She also talked very passionately about the need of having the Priesthood available in times of need. She talked about how we need to build the relationships with those we are assigned to watch over so we’ll be one of the first people they think of when they need help, whatever that help may be. No one is going to call for help someone they barely see once a quarter, not even when something as seemingly simple as a blessing or just a shoulder is needed. These women keenly feel the lack of Priesthood power in their homes, and yet they are still strong in their faith and in the Church.

Priesthood holders are not here to “rescue” these women. We’re not supposed to be swooping in to make everything better. These women are not helpless children. When I attended Young Women’s camp as a Priesthood holder, it was not to be over anyone, to be the “manly man” to keep everyone safe, or to be the body to move the heavy stuff; it was to be simply available when a Priesthood blessing is needed. Yes, this could have been done by any Priesthood holder in the area, but it was important to have someone from each Ward, someone familiar to those being served.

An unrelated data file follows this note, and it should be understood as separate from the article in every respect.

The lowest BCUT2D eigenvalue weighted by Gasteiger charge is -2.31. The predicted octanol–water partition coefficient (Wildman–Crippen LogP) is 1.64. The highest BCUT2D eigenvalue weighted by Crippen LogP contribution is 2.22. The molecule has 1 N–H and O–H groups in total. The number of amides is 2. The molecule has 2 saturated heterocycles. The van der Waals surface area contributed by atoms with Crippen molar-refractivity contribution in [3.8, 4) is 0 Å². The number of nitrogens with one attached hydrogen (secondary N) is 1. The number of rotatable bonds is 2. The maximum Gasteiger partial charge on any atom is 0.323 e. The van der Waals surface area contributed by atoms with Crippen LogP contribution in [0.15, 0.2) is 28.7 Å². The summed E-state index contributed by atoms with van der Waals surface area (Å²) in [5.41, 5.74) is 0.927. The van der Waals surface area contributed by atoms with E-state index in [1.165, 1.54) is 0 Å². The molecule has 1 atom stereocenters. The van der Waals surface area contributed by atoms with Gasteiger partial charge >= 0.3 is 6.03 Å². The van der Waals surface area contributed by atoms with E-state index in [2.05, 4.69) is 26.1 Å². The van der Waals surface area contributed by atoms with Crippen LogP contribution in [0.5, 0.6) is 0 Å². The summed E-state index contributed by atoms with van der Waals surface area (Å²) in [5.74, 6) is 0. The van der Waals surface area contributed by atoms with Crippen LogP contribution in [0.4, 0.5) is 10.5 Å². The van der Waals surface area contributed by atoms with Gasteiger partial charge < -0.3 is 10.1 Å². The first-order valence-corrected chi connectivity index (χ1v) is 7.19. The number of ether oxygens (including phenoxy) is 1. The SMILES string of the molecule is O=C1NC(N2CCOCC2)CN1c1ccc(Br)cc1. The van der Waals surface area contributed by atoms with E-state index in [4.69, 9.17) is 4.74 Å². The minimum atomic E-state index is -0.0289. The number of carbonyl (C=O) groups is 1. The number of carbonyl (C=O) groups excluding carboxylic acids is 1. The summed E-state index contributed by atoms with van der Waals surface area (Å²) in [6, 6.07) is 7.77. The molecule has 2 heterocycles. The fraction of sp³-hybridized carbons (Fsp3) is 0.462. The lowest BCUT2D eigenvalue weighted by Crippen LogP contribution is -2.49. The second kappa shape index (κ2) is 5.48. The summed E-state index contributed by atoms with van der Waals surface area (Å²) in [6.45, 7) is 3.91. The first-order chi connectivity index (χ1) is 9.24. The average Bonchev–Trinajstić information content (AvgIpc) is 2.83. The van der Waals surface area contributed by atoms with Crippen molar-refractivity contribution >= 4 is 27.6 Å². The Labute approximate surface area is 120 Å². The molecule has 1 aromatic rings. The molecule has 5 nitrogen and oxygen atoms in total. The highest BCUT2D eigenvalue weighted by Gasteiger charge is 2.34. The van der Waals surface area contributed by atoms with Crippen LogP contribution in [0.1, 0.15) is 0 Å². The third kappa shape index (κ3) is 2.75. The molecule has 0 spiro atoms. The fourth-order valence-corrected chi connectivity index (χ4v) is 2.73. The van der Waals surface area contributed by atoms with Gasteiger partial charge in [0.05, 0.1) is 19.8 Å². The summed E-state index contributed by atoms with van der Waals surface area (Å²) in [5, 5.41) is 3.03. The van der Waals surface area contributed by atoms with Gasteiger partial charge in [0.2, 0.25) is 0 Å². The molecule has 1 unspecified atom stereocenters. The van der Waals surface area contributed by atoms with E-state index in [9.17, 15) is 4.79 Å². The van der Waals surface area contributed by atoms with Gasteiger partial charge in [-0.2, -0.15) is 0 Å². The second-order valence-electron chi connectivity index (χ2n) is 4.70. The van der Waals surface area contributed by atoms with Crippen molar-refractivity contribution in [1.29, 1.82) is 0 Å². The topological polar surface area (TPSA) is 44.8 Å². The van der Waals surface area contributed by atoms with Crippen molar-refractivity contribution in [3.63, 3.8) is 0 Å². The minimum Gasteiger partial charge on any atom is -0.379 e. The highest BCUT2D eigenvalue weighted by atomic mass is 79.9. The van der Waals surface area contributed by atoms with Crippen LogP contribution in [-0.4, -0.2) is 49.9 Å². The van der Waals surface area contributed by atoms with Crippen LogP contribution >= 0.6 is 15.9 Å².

That’s the key, really – familiarity. Knowing those we intend to serve is the only way we really can serve. Familiarity helps remove the broad misconceptions we may have about any group. I hope I can do a better job of being there for the families of every size and shape around me, especially for those I’ve been assigned.


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Bringing our best to the Temple

There have been two new versions of the presentation they show in the temple recently, taking advantage of new technologies. When I saw the first one, I had a real hard time. I’d been feeling especially resentful of the inequality of some parts of the ceremony (which I’d blogged about before), and felt that some of the interpretations just made things worse. Afterward, I was just in bad spirits, nearly getting into a heated argument with my wife over the interpretation.